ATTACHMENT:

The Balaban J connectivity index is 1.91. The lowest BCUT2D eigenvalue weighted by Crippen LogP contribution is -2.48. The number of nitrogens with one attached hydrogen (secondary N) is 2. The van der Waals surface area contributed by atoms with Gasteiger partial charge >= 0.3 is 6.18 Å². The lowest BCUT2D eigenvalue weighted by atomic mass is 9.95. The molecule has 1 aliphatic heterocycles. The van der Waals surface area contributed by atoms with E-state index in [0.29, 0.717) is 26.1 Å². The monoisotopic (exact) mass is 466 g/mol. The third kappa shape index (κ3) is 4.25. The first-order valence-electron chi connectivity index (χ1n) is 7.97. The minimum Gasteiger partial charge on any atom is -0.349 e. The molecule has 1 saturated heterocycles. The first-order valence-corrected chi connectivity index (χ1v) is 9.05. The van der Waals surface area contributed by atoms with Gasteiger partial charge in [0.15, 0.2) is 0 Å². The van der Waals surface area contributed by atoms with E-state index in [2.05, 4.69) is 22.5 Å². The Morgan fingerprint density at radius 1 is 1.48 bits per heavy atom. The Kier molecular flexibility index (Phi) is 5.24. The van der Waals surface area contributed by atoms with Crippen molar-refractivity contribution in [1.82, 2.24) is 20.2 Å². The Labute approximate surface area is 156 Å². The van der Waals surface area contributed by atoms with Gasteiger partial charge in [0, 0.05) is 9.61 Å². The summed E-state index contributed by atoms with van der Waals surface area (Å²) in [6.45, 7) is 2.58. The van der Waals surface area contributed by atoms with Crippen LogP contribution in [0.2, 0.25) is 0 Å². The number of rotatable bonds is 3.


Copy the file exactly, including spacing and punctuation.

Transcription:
The Balaban J connectivity index is 1.91. The lowest BCUT2D eigenvalue weighted by Crippen LogP contribution is -2.48. The number of nitrogens with one attached hydrogen (secondary N) is 2. The van der Waals surface area contributed by atoms with Gasteiger partial charge >= 0.3 is 6.18 Å². The lowest BCUT2D eigenvalue weighted by atomic mass is 9.95. The molecule has 1 aliphatic heterocycles. The van der Waals surface area contributed by atoms with E-state index in [0.29, 0.717) is 26.1 Å². The monoisotopic (exact) mass is 466 g/mol. The third kappa shape index (κ3) is 4.25. The first-order valence-electron chi connectivity index (χ1n) is 7.97. The minimum Gasteiger partial charge on any atom is -0.349 e. The molecule has 1 saturated heterocycles. The first-order valence-corrected chi connectivity index (χ1v) is 9.05. The van der Waals surface area contributed by atoms with Gasteiger partial charge in [0.15, 0.2) is 0 Å². The van der Waals surface area contributed by atoms with E-state index in [2.05, 4.69) is 22.5 Å². The Morgan fingerprint density at radius 1 is 1.48 bits per heavy atom. The Kier molecular flexibility index (Phi) is 5.24. The van der Waals surface area contributed by atoms with Crippen molar-refractivity contribution in [1.82, 2.24) is 20.2 Å². The Labute approximate surface area is 156 Å². The van der Waals surface area contributed by atoms with Gasteiger partial charge in [0, 0.05) is 9.61 Å². The summed E-state index contributed by atoms with van der Waals surface area (Å²) in [6.45, 7) is 2.58. The van der Waals surface area contributed by atoms with Crippen LogP contribution in [0.2, 0.25) is 0 Å². The number of rotatable bonds is 3.